Design by Jenny Dodge
On Nov. 16, the UCLA American Indian Studies Center hosted an intergenerational conversation in which acclaimed author and activist Dr. Rosalva Aída Hernández discussed the implications of her most recent book, “Multiple Injustices: Indigenous Women, Law, and Political Struggle in Latin America.” The conversation was moderated by Dr. Shannon Speed, director for UCLA’s American Indian Studies Center, with additional commentary by Brenda Nicola, a PhD student.
The goal of the event was to shed light on the content of Dr. Hernandez’s book and the questions it raises about the way indigenous Latin Americans are perceived and treated. Dr. Hernandez took particular issue with the fact that “literature of South America rarely has a dialogue with literature of indigenous Americans,” adding that her book is a “result of multiple dialogues.”
Before describing the book itself, Dr. Hernandez wanted to clear the air about a point of contention potential readers might have with the book: it is written in English. Dr. Hernandez acknowledged the irony of publishing a book that focuses on the experiences of primarily Hispanic women; however, she reasoned, publishing in English created a “bridge” between English-speaking readers and Hispanic readers which allowed for more dialogue to be produced.
While the book isn’t a direct chronology of Dr. Hernandez’s numerous activist research projects, it does describe one of her most important endeavors in which she collaborated with unjustly incarcerated indigenous women at various prisons in Mexico. She helped increase literacy by facilitating a writing project in which Mestizo women transcribed the life stories of illiterate indigenous women. Dr. Hernandez detailed how the “life stories became a way of theorizing,” because the individual stories had larger implications for fighting against colonial violence.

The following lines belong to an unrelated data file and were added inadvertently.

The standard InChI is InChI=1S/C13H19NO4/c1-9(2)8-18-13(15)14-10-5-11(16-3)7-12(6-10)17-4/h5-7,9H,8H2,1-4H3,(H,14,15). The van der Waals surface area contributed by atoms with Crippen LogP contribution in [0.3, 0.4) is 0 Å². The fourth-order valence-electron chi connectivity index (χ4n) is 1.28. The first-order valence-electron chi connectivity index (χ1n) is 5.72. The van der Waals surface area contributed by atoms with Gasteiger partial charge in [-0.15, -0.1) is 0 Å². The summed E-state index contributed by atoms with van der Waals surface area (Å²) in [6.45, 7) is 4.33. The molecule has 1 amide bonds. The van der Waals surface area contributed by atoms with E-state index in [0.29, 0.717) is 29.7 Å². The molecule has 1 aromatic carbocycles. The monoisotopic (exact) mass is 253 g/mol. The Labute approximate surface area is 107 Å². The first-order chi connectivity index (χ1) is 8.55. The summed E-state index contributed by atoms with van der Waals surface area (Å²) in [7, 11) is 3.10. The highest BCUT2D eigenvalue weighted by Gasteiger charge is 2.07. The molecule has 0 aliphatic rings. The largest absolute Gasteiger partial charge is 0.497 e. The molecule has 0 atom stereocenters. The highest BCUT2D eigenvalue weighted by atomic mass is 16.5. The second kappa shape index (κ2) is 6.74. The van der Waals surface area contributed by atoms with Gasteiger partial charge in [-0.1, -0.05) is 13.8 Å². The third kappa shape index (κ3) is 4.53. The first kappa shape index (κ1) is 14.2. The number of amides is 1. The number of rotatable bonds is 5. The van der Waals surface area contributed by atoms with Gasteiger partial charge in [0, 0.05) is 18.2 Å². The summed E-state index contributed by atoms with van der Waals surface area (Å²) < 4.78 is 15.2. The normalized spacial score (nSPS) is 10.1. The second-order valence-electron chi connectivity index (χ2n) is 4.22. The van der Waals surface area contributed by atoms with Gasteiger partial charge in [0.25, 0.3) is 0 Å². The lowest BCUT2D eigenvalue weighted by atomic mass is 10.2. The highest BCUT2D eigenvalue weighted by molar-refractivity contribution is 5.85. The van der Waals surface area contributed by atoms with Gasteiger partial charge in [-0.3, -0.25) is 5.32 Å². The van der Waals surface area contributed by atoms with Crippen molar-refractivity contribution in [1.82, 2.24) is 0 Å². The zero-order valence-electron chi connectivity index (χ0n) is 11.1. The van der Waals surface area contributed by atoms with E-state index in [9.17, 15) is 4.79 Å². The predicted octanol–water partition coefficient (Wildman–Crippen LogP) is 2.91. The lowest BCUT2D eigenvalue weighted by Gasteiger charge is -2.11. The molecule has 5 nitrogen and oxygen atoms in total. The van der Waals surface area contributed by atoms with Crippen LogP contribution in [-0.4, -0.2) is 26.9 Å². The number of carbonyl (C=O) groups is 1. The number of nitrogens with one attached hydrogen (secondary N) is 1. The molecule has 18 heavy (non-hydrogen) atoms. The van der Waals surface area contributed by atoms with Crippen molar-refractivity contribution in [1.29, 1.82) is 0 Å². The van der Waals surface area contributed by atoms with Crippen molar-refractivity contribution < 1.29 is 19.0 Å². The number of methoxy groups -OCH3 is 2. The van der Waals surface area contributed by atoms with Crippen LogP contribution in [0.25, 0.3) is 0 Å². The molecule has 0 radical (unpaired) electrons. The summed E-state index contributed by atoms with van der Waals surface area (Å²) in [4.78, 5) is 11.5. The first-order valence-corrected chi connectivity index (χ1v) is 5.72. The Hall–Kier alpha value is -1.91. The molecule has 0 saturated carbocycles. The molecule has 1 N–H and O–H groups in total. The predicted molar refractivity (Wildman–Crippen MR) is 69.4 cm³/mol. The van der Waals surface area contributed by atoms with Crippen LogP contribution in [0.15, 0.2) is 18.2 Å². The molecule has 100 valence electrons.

The literacy project naturally developed to be more inventorial, in the sense that indigenous women’s stories were finally being documented. Dr. Hernandez collaborated with the inmates to document the injustices they faced, the most common of which was that many inmates didn’t understand why they were in prison due to an extreme language barrier. Additionally, many of the women had only been incarcerated because their husbands or male family members were in possession of drugs, but those men were not home at the time police officials came to make the arrest, so the women were arrested instead.
Dr. Hernandez’s work raises many questions about the intersection of justice with indigenous women, one of the most important being: how does local justice impact national and international concepts of justice? For example, does convicting one rapist of an indigenous woman right the wrongs of hundreds of years of colonial violence? Can a local conviction be used as precedent for international law to improve justice in the future? These are some of the incredibly valuable dialogues Dr. Hernandez hopes to catalyze by publishing “Multiple Injustices.”
Dr. Hernandez’s work demonstrates the importance of intersectional knowledge production and initiation of dialogues across cultures. With her specific research projects like the prison literacy project, she proves that indigenous women are not just resisting colonial violence, they are providing foundations for theory and producing knowledge fundamental to reconciling violent history with a just future.